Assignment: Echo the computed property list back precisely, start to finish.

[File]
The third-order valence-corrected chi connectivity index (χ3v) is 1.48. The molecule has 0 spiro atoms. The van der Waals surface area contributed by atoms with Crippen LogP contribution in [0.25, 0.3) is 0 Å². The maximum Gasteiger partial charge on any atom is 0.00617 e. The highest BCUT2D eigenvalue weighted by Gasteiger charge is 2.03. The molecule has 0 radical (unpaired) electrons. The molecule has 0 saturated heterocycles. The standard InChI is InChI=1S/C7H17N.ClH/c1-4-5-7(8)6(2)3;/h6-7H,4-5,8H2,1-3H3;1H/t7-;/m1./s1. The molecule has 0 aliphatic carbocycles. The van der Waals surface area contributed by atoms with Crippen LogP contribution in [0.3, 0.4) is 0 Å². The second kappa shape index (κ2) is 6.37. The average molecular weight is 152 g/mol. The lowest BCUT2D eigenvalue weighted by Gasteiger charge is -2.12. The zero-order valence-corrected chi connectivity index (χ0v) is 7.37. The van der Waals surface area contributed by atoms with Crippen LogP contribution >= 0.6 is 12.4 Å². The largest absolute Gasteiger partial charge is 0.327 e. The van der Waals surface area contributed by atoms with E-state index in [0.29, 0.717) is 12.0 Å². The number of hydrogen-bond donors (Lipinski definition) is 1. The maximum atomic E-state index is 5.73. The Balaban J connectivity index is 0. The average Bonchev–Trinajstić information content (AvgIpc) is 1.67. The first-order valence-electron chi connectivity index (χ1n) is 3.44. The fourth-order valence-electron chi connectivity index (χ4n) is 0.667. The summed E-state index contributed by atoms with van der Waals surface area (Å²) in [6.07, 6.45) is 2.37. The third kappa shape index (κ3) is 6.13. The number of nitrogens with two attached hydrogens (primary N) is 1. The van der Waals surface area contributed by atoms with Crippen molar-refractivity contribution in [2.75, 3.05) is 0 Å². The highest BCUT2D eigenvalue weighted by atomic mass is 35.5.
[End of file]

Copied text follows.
The third-order valence-corrected chi connectivity index (χ3v) is 1.48. The molecule has 0 spiro atoms. The van der Waals surface area contributed by atoms with Crippen LogP contribution in [0.25, 0.3) is 0 Å². The maximum Gasteiger partial charge on any atom is 0.00617 e. The highest BCUT2D eigenvalue weighted by Gasteiger charge is 2.03. The molecule has 0 radical (unpaired) electrons. The molecule has 0 saturated heterocycles. The standard InChI is InChI=1S/C7H17N.ClH/c1-4-5-7(8)6(2)3;/h6-7H,4-5,8H2,1-3H3;1H/t7-;/m1./s1. The molecule has 0 aliphatic carbocycles. The van der Waals surface area contributed by atoms with Crippen LogP contribution in [0.3, 0.4) is 0 Å². The second kappa shape index (κ2) is 6.37. The average molecular weight is 152 g/mol. The lowest BCUT2D eigenvalue weighted by Gasteiger charge is -2.12. The zero-order valence-corrected chi connectivity index (χ0v) is 7.37. The van der Waals surface area contributed by atoms with Crippen LogP contribution >= 0.6 is 12.4 Å². The largest absolute Gasteiger partial charge is 0.327 e. The van der Waals surface area contributed by atoms with E-state index in [0.29, 0.717) is 12.0 Å². The number of hydrogen-bond donors (Lipinski definition) is 1. The maximum atomic E-state index is 5.73. The Balaban J connectivity index is 0. The average Bonchev–Trinajstić information content (AvgIpc) is 1.67. The first-order valence-electron chi connectivity index (χ1n) is 3.44. The fourth-order valence-electron chi connectivity index (χ4n) is 0.667. The summed E-state index contributed by atoms with van der Waals surface area (Å²) in [6.07, 6.45) is 2.37. The third kappa shape index (κ3) is 6.13. The number of nitrogens with two attached hydrogens (primary N) is 1. The van der Waals surface area contributed by atoms with Crippen molar-refractivity contribution in [2.75, 3.05) is 0 Å². The highest BCUT2D eigenvalue weighted by atomic mass is 35.5.